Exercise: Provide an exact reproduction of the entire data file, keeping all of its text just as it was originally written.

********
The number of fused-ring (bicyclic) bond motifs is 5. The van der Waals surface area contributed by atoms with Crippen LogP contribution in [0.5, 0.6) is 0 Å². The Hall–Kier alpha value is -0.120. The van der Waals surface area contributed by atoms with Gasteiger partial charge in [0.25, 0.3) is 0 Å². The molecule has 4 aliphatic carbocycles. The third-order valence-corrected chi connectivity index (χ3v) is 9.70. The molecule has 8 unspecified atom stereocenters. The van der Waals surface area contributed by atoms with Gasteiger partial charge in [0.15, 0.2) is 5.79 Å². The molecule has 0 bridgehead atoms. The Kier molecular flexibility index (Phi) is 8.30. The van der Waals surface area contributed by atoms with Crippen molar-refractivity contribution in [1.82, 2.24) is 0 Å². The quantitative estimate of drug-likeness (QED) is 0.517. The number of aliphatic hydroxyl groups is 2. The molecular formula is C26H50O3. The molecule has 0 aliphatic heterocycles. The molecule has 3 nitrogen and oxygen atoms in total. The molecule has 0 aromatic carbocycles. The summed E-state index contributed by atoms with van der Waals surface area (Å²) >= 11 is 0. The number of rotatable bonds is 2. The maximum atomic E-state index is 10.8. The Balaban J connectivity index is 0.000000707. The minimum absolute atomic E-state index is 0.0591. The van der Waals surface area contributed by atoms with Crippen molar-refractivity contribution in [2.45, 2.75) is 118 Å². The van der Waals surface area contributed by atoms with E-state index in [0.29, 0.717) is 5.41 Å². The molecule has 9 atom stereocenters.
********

The number of fused-ring (bicyclic) bond motifs is 5. The van der Waals surface area contributed by atoms with Crippen LogP contribution in [0.5, 0.6) is 0 Å². The Hall–Kier alpha value is -0.120. The van der Waals surface area contributed by atoms with Gasteiger partial charge in [0.25, 0.3) is 0 Å². The molecule has 4 aliphatic carbocycles. The third-order valence-corrected chi connectivity index (χ3v) is 9.70. The molecule has 8 unspecified atom stereocenters. The van der Waals surface area contributed by atoms with Gasteiger partial charge in [0.15, 0.2) is 5.79 Å². The molecule has 0 bridgehead atoms. The Kier molecular flexibility index (Phi) is 8.30. The van der Waals surface area contributed by atoms with Crippen molar-refractivity contribution in [1.82, 2.24) is 0 Å². The quantitative estimate of drug-likeness (QED) is 0.517. The number of aliphatic hydroxyl groups is 2. The molecular formula is C26H50O3. The molecule has 0 aliphatic heterocycles. The molecule has 3 nitrogen and oxygen atoms in total. The molecule has 0 aromatic carbocycles. The summed E-state index contributed by atoms with van der Waals surface area (Å²) >= 11 is 0. The number of rotatable bonds is 2. The maximum atomic E-state index is 10.8. The Balaban J connectivity index is 0.000000707. The minimum absolute atomic E-state index is 0.0591. The van der Waals surface area contributed by atoms with Crippen molar-refractivity contribution in [2.45, 2.75) is 118 Å². The van der Waals surface area contributed by atoms with E-state index in [0.29, 0.717) is 5.41 Å². The molecule has 9 atom stereocenters.